The Monday, Nov. 17 episode of “NCIS: Los Angeles,” 6×08, “The Grey Man,” is one of those episodes that highlights just how secretive these agents can get – and how that can get to them. Is Callen a Grey Man? Is it better to keep a secret to hide part of the past? Is it a bad idea for Sam to give his daughter a cell phone? (Well, that last question is an easy “probably.”)
After the last few episodes were a bit more fun than serious in many ways, “NCIS: LA” returns to the very dramatic side with this episode, in which the team investigates the murder of a homeless man who was a Grey Man, a covert agent with the ability to blend in anywhere. He worked dozens of covert operations and he was tortured before he was killed, prompting the team to wonder if this is about finding out one of the secrets from his past. He supposedly had a breakdown due to his PTSD, but as they find out during their investigation, that was just a cover. There is traffic camera footage of him dressed as a homeless man and a businessman in the same park, and they soon realize that he was working an op.
It seems to all be tied to keeping a cartel leader from being extradited to the U.S., but they soon realize that it’s really about assassinating him to keep him from giving up the names of the Mexican officials helping with the drug war. They got the federal prosecutor on the case, Kevin Turner, to agree to do it by kidnapping his girlfriend and her daughter (not at all a new tactic), and while Kensi and Deeks try to free them in time, Sam and Callen try to talk down Turner, with Callen going so far as to shoot the cartel leader in the leg. Fortunately, Deeks comes up with quite a brilliant plan to take out the men guarding the girlfriend and her daughter, and it works pretty well, even though Deeks does end up facing a meat cleaver at one point. But why was the Grey Man involved? He turned out to be Kevin’s father, and he was trying to protect his son even though he never told him who he was.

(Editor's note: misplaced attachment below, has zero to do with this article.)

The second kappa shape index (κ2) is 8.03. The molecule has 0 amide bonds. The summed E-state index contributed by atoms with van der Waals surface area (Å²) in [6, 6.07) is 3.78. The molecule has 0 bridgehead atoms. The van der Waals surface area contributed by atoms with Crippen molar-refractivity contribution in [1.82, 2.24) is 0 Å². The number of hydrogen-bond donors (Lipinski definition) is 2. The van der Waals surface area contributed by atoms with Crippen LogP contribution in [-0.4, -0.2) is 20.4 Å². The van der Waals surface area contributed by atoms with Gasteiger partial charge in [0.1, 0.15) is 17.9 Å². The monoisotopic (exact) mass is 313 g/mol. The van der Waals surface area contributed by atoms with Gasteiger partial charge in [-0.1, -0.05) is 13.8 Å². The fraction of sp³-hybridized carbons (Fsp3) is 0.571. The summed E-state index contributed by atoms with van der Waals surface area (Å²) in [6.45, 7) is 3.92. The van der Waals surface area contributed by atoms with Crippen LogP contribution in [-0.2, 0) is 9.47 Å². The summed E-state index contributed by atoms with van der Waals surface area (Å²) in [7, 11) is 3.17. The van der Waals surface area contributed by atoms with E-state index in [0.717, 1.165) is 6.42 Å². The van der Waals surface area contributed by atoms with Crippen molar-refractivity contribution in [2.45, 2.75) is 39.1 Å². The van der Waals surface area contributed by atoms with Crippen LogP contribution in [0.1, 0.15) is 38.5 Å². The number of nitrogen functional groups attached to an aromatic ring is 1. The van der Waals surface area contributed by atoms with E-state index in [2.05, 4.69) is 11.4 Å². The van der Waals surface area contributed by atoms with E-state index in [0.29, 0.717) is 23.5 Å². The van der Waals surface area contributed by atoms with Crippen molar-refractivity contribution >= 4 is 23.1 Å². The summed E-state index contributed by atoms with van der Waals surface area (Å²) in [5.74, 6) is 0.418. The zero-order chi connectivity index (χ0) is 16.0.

The case itself is intriguing enough to make it worth watching, but what’s more important is what it means to these agents, with Kensi admitting something from her past and a great conversation between Callen and Hetty at the end. Early on in the episode, there is a conversation between Sam and Callen about how they’re not Grey Men – Sam has a family, Callen now has a home and a girlfriend – but Sam’s comment that he has put a lot of work into Callen is very telling. Callen can’t help but wonder why the Grey Man never told Kevin who he was, and Hetty suggests that he was respecting his mother’s wishes or didn’t know how. That’s the thing about Grey Men. “He never reveals his secrets,” Hetty explains. It’s pretty much impossible not to feel bad for Callen in that scene.
The case also gets Kensi to open up a bit about a part of her past that Deeks knows about because of a talk with Hetty, but he does try (and fails) to pretend he doesn’t. After her father died, she lived on the streets. “You can fool everyone else, Deeks,” she tells him. “Can’t fool me.” It takes time for Kensi to open up to someone, and because of that, having her talk to him about it slowly over the course of the episode is one of the best parts of it. “It’s like I wasn’t even me anymore, just a different person,” she admits, and when he says he wishes he’d have known her, she tells him he doesn’t. It’s later, as they’re getting ready to save Kevin’s girlfriend and her daughter that she explains that she didn’t tell him she was homeless because it was the worst part of her life and she only w ants him to see the best of her. Deeks being Deeks (and Kensi and Deeks being Kensi and Deeks), he teases her about her sexy ankles being the best part of her.
Finally, the humor in this episode comes from Sam getting his daughter a cell phone – and her calling him (and Hetty and “Uncle Callen”) about dinner, her math quiz and if he’ll be home on time. It’s completely adorable, and it’s always great to see the agents’ home lives, but it seems that Sam “super-daddy” Hanna and Michelle need to set a few ground rules about that phone and what is and is not an emergency. Also, why can Callen decipher text-talk and Sam cannot? (Maybe there was an op?) It’s a cute sub-plot, but it’s one that only works in the context of the rest of the episode, and even then, it seems a bit too much at times, especially since the call to Callen’s phone comes in the middle of work and that’s just glossed over to make sure “Uncle Callen” answers the call.
“NCIS: Los Angeles” season 6 airs Mondays at 10 p.m. on CBS. What did you think of episode 8 “The Grey Man”?